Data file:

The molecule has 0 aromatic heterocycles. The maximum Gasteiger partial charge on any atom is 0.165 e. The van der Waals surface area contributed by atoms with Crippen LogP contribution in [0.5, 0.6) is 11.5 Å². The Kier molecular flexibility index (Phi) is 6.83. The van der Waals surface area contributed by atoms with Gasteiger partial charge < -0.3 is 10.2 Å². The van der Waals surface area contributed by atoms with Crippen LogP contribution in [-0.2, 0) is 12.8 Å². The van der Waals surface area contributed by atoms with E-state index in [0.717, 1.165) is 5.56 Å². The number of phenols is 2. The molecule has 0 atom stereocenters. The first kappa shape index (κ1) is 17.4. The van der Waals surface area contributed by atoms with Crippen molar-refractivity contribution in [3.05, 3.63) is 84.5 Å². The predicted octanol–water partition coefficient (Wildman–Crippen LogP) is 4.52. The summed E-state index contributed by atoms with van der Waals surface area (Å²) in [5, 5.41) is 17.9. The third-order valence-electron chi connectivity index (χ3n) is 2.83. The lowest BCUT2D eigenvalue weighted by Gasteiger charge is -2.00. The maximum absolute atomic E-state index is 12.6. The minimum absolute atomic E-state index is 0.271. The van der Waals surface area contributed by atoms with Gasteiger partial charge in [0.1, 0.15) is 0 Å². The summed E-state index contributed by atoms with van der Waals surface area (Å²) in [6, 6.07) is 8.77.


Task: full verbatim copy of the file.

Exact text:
The molecule has 0 aromatic heterocycles. The maximum Gasteiger partial charge on any atom is 0.165 e. The van der Waals surface area contributed by atoms with Crippen LogP contribution in [0.5, 0.6) is 11.5 Å². The Kier molecular flexibility index (Phi) is 6.83. The van der Waals surface area contributed by atoms with Gasteiger partial charge < -0.3 is 10.2 Å². The van der Waals surface area contributed by atoms with Crippen LogP contribution in [-0.2, 0) is 12.8 Å². The van der Waals surface area contributed by atoms with E-state index in [0.717, 1.165) is 5.56 Å². The number of phenols is 2. The molecule has 0 atom stereocenters. The first kappa shape index (κ1) is 17.4. The van der Waals surface area contributed by atoms with Crippen molar-refractivity contribution in [3.05, 3.63) is 84.5 Å². The predicted octanol–water partition coefficient (Wildman–Crippen LogP) is 4.52. The summed E-state index contributed by atoms with van der Waals surface area (Å²) in [5, 5.41) is 17.9. The third-order valence-electron chi connectivity index (χ3n) is 2.83. The lowest BCUT2D eigenvalue weighted by Gasteiger charge is -2.00. The maximum absolute atomic E-state index is 12.6. The minimum absolute atomic E-state index is 0.271. The van der Waals surface area contributed by atoms with Gasteiger partial charge in [0.1, 0.15) is 0 Å². The summed E-state index contributed by atoms with van der Waals surface area (Å²) in [6, 6.07) is 8.77.